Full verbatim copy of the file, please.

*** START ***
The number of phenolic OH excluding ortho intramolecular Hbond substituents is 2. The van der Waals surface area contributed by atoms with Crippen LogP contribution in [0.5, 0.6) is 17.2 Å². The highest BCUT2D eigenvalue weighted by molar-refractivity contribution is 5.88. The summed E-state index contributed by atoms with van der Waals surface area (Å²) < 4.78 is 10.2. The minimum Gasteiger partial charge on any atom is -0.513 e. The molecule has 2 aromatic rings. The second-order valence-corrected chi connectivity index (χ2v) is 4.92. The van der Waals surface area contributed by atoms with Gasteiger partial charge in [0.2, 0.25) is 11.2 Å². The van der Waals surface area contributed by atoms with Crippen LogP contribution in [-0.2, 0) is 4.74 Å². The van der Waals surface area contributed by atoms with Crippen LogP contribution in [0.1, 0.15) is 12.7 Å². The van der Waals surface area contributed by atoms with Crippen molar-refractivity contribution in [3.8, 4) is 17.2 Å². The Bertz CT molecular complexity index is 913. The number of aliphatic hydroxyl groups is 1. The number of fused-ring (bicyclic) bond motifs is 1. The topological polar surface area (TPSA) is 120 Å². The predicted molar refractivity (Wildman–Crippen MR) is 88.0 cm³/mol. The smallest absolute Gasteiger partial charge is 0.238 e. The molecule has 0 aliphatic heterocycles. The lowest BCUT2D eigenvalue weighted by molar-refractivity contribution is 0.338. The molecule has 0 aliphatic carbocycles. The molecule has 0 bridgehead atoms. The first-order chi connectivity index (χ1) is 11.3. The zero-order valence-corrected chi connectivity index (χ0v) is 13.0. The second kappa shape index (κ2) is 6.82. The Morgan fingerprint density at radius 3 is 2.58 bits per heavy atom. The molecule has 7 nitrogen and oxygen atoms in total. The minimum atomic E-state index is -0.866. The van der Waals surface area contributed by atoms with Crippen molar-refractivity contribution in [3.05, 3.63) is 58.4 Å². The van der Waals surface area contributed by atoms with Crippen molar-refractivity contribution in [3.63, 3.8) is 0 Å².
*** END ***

The number of phenolic OH excluding ortho intramolecular Hbond substituents is 2. The van der Waals surface area contributed by atoms with Crippen LogP contribution in [0.5, 0.6) is 17.2 Å². The highest BCUT2D eigenvalue weighted by molar-refractivity contribution is 5.88. The summed E-state index contributed by atoms with van der Waals surface area (Å²) < 4.78 is 10.2. The minimum Gasteiger partial charge on any atom is -0.513 e. The molecule has 2 aromatic rings. The second-order valence-corrected chi connectivity index (χ2v) is 4.92. The van der Waals surface area contributed by atoms with Gasteiger partial charge in [0.2, 0.25) is 11.2 Å². The van der Waals surface area contributed by atoms with Crippen LogP contribution in [-0.2, 0) is 4.74 Å². The van der Waals surface area contributed by atoms with Crippen LogP contribution in [0.1, 0.15) is 12.7 Å². The van der Waals surface area contributed by atoms with Crippen molar-refractivity contribution in [3.8, 4) is 17.2 Å². The Bertz CT molecular complexity index is 913. The number of aliphatic hydroxyl groups is 1. The number of fused-ring (bicyclic) bond motifs is 1. The topological polar surface area (TPSA) is 120 Å². The predicted molar refractivity (Wildman–Crippen MR) is 88.0 cm³/mol. The smallest absolute Gasteiger partial charge is 0.238 e. The molecule has 0 aliphatic heterocycles. The lowest BCUT2D eigenvalue weighted by molar-refractivity contribution is 0.338. The molecule has 0 aliphatic carbocycles. The molecule has 0 bridgehead atoms. The first-order chi connectivity index (χ1) is 11.3. The zero-order valence-corrected chi connectivity index (χ0v) is 13.0. The second kappa shape index (κ2) is 6.82. The Morgan fingerprint density at radius 3 is 2.58 bits per heavy atom. The molecule has 7 nitrogen and oxygen atoms in total. The minimum atomic E-state index is -0.866. The van der Waals surface area contributed by atoms with Crippen molar-refractivity contribution in [3.05, 3.63) is 58.4 Å². The van der Waals surface area contributed by atoms with Crippen molar-refractivity contribution in [3.63, 3.8) is 0 Å².